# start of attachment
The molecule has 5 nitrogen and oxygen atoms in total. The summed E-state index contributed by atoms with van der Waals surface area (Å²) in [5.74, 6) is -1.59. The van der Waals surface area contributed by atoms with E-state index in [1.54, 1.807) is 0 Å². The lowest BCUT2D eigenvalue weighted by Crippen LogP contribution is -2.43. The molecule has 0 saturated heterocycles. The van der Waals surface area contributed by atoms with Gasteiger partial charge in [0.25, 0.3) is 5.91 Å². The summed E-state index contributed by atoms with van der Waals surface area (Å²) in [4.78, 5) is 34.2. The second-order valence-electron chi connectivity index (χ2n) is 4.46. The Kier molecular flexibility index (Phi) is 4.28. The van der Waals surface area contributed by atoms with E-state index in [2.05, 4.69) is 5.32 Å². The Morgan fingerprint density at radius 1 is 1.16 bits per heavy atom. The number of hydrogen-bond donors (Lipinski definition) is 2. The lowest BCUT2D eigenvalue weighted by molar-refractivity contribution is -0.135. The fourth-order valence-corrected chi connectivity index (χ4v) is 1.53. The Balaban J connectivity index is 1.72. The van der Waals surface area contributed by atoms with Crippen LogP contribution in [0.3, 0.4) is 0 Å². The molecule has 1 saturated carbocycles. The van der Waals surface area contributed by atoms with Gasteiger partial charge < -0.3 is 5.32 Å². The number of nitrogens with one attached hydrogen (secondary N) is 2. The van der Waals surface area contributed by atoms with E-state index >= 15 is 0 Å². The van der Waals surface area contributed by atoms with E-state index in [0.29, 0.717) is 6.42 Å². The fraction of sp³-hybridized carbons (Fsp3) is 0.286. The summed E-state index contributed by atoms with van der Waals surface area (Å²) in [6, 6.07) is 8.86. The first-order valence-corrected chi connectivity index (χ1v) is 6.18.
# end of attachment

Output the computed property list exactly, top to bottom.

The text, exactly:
The molecule has 5 nitrogen and oxygen atoms in total. The summed E-state index contributed by atoms with van der Waals surface area (Å²) in [5.74, 6) is -1.59. The van der Waals surface area contributed by atoms with E-state index in [1.54, 1.807) is 0 Å². The lowest BCUT2D eigenvalue weighted by Crippen LogP contribution is -2.43. The molecule has 0 saturated heterocycles. The van der Waals surface area contributed by atoms with Gasteiger partial charge in [0.25, 0.3) is 5.91 Å². The summed E-state index contributed by atoms with van der Waals surface area (Å²) in [4.78, 5) is 34.2. The second-order valence-electron chi connectivity index (χ2n) is 4.46. The Kier molecular flexibility index (Phi) is 4.28. The van der Waals surface area contributed by atoms with E-state index in [2.05, 4.69) is 5.32 Å². The Morgan fingerprint density at radius 1 is 1.16 bits per heavy atom. The number of hydrogen-bond donors (Lipinski definition) is 2. The lowest BCUT2D eigenvalue weighted by molar-refractivity contribution is -0.135. The fourth-order valence-corrected chi connectivity index (χ4v) is 1.53. The Balaban J connectivity index is 1.72. The van der Waals surface area contributed by atoms with Crippen LogP contribution in [0.3, 0.4) is 0 Å². The molecule has 1 saturated carbocycles. The van der Waals surface area contributed by atoms with Gasteiger partial charge < -0.3 is 5.32 Å². The number of nitrogens with one attached hydrogen (secondary N) is 2. The van der Waals surface area contributed by atoms with E-state index >= 15 is 0 Å². The van der Waals surface area contributed by atoms with E-state index in [0.29, 0.717) is 6.42 Å². The fraction of sp³-hybridized carbons (Fsp3) is 0.286. The summed E-state index contributed by atoms with van der Waals surface area (Å²) in [6, 6.07) is 8.86. The first-order valence-corrected chi connectivity index (χ1v) is 6.18.